To explore the application value of MRI in the diagnosis of brain glioma (BG), in the study, a deep learning-based multimodal feature fusion model was established, which was then applied in BG classification. 60 BG patients who came to our hospital for treatment were selected as research subjects. They all accepted the MRI scan and the enhanced scan, and the MRI results were compared with the pathological results. The results showed that the sensitivity of the algorithm was above 90%, and the sensitivity to diagnose grade IV glioma was as high as 98.28%; the specificity was above 78%, and the specificity to diagnose grade IV glioma was as high as 95.85%; the detection accuracy was above 95%. The relative fractional anisotropy (rFA) values of the tumor body were smaller than those of peritumoral edema in both the high-grade group and low-grade group, and the difference was notable ; the relative apparent diffusion coefficients (rADC) values of the peritumoral edema were greater than those of tumor bodies of the same grade in both the high-grade group and the low-grade group, and the difference was notable ; notable differences were noted in the rADC values of tumor bodies between the high-grade group and the low-grade group and in the rADC values of the glioma peritumoral edema between the high-grade group and the low-grade group . In summary, MRI based on deep learning raises the sensitivity, specificity, and accuracy to diagnose BG and can more accurately classify BG pathologically, providing reference for clinical treatment of BG.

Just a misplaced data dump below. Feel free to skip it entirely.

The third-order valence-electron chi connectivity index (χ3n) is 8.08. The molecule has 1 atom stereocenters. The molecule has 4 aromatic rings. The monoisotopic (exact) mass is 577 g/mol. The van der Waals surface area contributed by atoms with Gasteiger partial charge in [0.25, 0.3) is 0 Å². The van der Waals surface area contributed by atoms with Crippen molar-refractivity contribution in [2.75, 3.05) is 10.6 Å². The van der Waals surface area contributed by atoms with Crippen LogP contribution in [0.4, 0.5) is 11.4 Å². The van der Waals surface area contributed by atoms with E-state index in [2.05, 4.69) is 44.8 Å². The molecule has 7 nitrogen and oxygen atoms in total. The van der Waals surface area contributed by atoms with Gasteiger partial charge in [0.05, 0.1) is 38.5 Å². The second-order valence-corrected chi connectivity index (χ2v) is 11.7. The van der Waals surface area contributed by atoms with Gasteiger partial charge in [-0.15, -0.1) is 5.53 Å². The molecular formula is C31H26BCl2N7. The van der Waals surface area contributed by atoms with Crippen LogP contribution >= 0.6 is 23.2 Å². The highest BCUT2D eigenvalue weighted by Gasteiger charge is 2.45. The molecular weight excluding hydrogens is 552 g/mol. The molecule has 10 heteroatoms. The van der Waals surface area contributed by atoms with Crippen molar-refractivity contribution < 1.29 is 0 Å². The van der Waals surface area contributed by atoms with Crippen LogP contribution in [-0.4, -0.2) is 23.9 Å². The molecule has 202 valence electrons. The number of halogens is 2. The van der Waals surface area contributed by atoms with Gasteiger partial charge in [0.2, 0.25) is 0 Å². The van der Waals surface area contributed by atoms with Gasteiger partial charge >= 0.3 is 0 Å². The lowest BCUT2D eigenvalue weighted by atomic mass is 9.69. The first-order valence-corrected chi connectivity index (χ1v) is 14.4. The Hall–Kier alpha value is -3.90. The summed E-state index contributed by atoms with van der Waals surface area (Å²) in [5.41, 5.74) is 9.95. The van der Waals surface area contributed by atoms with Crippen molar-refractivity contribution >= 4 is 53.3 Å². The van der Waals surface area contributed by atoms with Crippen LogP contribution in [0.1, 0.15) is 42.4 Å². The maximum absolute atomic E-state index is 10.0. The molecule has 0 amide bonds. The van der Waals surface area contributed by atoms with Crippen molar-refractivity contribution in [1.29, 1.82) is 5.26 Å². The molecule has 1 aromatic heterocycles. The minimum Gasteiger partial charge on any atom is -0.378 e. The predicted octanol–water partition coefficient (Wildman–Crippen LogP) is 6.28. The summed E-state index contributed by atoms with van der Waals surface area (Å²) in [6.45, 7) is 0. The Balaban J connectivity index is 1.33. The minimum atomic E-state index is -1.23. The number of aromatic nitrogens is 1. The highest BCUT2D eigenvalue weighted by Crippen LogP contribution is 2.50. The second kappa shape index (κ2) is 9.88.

1. Introduction